Brussels and AstraZeneca end court battle after agreeing on vaccine deliveries

After reaching a pact over the delivery of undelivered coronavirus vaccines
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REUTERS/DADO RUVIC  -   The European Commission (EC) announced Friday that it is withdrawing its legal complaint against Anglo-Swedish pharmaceutical company AstraZeneca after reaching an agreement on the delivery of undelivered COVID-19 vaccines.

The European Commission (EC) announced Friday that it is withdrawing its legal complaint against Anglo-Swedish drugmaker AstraZeneca after reaching an agreement on the delivery of undelivered COVID-19 vaccines.

Under the "settlement agreement", AstraZeneca will deliver an additional 135 million doses by the end of 2021 (60 million doses by the end of the third quarter and 75 million doses by the end of the fourth quarter) and the remaining doses (65 million) by the end of March 2022, the Commission said in a statement.

"Member states will have regular delivery schedules and limited discounts will be applied in case of dose delays," the EU executive added.

Brussels took the drugmaker to the Belgian courts in April after months of public confrontation, claiming it had unjustifiably failed to deliver its coronavirus vaccine to the European Union in August 2020.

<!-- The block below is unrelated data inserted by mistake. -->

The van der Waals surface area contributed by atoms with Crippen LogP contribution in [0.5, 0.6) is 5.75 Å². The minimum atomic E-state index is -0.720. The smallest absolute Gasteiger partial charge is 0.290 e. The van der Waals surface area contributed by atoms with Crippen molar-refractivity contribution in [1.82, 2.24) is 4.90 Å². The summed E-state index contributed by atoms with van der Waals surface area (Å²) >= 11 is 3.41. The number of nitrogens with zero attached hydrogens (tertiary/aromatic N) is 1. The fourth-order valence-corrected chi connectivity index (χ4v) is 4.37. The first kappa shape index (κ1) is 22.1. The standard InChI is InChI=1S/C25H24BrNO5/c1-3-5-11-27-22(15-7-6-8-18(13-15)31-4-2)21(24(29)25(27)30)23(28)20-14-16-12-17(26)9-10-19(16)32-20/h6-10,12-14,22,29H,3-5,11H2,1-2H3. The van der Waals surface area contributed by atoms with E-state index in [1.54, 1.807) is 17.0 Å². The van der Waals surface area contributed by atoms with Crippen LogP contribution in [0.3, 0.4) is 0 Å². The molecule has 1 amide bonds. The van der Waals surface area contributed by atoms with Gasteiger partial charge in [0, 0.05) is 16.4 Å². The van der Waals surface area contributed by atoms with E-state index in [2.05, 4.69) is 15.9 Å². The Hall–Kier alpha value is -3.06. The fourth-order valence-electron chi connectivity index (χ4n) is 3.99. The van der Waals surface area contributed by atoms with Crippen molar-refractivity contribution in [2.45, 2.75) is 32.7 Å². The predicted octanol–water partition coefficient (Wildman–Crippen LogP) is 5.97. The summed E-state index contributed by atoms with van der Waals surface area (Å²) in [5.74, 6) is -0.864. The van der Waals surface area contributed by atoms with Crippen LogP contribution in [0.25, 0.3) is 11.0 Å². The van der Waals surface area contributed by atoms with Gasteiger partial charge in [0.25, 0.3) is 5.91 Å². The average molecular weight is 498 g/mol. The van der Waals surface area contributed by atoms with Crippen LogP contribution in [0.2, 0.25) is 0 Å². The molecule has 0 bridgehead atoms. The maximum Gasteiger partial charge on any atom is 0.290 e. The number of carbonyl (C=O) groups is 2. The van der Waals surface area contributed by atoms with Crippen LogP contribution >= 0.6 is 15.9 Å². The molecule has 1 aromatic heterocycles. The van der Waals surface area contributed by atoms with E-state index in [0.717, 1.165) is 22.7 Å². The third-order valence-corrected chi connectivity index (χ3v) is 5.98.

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REUTERS/KENZO TRIBOUILLARD - European Union Health Commissioner Stella Kyriakides

The litigation was split into two trials, one on urgency and the other on the merits. In the first trial, a Brussels court of first instance forced the drugmaker to set a delivery schedule, but required the lab to provide only 50 million doses by September, compared to the 300 million demanded by the Commission.

Both sides hailed the ruling as a victory, pending the second trial, on the merits of the case from September, in which the Commission, on behalf of EU member states, could also demand compensation for late deliveries.

However, before the first hearing took place, the parties have reached an agreement that puts an end to the court battle, initiated because Brussels suspected that AstraZeneca's delays were not due to force majeure circumstances linked to the accelerated production of a new vaccine, but because the lab had supplied other customers with European doses.